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What I think about the Highways Agency and road investment in the UK

Road with Investment word, turning into an arrow rising upward symbolizing the way to improve investment

A personal perspective from Former Transport Minister and Strategic Advisor to Clearview Traffic Group,Dr Stephen Ladyman

In just a few weeks the Highways Agency, hitherto an Executive Agency of Government, will become a publicly owned corporation and will be renamed Highways England.

The management team here at Clearview Traffic have been wondering why this is happening.

Announcing the decision, the Government said its intention by 'transforming the Highways Agency into a government-owned strategic highways company' was to give it the independence to run the roads for which they are responsible more effectively – thus providing a better service to road users.

No-one can argue with the desire to see the roads run as efficiently and as effectively as possible – and in the consultation that followed the announcement few people did – but the question remains as to why that could not be achieved under the old structure.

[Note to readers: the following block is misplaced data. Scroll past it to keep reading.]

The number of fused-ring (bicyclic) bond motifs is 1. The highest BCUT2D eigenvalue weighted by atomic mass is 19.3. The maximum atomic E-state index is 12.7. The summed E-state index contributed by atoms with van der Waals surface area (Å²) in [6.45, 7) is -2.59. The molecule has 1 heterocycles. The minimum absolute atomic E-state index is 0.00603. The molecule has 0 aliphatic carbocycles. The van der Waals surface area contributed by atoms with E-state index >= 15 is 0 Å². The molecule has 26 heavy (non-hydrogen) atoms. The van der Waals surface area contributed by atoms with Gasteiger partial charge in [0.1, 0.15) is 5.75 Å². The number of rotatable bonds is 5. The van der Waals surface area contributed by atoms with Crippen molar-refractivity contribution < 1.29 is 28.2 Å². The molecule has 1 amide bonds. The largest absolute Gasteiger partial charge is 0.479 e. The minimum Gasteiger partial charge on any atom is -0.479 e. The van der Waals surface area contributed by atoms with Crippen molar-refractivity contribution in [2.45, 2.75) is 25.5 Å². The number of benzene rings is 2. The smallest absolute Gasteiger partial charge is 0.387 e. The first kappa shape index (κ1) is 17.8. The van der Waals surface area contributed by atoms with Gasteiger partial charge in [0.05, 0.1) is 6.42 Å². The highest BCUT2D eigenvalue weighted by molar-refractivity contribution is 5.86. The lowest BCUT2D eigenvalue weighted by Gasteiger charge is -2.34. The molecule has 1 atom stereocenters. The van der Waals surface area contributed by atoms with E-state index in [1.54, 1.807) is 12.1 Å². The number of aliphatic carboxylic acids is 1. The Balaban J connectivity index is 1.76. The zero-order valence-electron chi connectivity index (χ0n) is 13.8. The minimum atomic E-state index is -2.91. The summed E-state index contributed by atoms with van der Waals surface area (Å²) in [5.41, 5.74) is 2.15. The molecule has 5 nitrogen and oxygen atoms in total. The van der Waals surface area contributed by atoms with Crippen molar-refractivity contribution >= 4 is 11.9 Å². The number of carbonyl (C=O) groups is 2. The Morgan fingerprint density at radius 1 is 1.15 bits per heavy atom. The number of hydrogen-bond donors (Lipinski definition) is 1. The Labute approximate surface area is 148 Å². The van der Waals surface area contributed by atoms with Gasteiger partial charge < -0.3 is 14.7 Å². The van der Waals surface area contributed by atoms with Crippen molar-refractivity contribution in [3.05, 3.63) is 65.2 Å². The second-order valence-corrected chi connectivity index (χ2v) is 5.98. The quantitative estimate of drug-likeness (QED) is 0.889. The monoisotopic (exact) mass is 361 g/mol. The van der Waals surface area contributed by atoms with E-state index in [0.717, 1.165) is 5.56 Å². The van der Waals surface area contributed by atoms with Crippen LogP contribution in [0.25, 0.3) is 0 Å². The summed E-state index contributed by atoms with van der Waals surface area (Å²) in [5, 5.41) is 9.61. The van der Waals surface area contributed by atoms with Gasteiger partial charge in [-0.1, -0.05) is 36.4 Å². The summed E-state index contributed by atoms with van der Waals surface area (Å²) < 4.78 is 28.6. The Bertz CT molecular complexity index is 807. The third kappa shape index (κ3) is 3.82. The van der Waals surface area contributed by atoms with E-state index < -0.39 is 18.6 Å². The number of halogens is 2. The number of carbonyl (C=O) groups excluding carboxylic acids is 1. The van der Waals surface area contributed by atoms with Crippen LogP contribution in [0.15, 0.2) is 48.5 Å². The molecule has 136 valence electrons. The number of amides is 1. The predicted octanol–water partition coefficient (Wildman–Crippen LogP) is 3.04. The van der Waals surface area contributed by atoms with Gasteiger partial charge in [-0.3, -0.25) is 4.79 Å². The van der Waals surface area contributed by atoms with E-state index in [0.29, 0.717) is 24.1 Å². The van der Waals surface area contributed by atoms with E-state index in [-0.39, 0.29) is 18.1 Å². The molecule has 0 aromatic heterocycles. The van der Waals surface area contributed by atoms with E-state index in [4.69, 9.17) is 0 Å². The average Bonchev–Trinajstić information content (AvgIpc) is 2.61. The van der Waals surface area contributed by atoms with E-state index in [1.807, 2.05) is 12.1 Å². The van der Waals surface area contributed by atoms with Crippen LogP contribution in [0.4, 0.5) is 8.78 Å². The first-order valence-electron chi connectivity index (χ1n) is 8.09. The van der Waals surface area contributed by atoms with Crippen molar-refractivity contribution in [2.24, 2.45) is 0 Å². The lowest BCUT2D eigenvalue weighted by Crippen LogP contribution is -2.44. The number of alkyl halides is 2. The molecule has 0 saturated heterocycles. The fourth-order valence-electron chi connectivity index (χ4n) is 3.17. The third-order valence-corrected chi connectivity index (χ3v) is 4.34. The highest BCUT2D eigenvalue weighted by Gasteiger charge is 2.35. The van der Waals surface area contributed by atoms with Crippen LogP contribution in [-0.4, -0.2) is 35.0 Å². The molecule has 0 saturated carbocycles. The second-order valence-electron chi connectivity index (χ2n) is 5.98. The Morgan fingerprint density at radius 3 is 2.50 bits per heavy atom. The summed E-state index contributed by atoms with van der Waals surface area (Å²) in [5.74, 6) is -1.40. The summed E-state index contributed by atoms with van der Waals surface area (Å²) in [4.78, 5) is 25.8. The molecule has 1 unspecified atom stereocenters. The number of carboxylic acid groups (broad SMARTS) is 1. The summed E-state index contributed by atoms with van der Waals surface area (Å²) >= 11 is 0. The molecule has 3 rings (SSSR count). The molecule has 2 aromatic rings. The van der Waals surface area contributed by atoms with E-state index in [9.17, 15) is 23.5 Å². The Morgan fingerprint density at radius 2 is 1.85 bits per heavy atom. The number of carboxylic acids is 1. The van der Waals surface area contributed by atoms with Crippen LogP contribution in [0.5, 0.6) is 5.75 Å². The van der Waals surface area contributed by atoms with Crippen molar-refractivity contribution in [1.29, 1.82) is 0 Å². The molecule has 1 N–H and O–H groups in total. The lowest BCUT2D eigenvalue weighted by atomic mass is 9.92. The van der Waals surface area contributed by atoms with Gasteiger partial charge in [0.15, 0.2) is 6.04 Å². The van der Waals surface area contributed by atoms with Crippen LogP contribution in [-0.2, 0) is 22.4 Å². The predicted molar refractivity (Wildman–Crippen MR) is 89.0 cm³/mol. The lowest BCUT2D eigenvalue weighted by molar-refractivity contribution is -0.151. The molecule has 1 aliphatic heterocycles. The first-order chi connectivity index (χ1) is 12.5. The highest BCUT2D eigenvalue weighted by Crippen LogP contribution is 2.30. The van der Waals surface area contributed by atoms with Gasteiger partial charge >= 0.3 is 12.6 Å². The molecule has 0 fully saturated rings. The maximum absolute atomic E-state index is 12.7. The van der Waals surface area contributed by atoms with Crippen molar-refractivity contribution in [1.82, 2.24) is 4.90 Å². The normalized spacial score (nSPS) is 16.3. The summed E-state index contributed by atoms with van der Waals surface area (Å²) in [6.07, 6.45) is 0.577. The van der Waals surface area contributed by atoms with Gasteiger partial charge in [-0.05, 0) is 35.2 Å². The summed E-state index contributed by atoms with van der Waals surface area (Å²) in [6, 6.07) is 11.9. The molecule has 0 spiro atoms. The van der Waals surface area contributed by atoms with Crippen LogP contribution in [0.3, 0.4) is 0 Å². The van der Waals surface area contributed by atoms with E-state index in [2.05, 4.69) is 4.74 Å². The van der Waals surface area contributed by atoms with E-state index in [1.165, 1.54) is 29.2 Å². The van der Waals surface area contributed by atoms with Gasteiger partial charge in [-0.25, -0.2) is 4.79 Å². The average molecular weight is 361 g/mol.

As the Minister of State, I had ministerial responsibility for the Highways Agency from 2005 to 2007 and I never had any reason to think a change in structure might benefit either the Agency or the Government.

I found them responsive and easy to work with, and I doubt they ever felt the need for more independence as Executive Agencies are treated as arms-length bodies.

In fact, as part of the governance arrangements for Highways England, the new company will operate under a licence. The draft licence has been published, and it allows the Secretary of State for Transport to issue statutory directions to Highways England and sets out how Highways England must act in exercising its role.

It is difficult to see, therefore, exactly how much additional independence it will have, in practice the Government will give it its marching orders and pay the bills, just as it always has.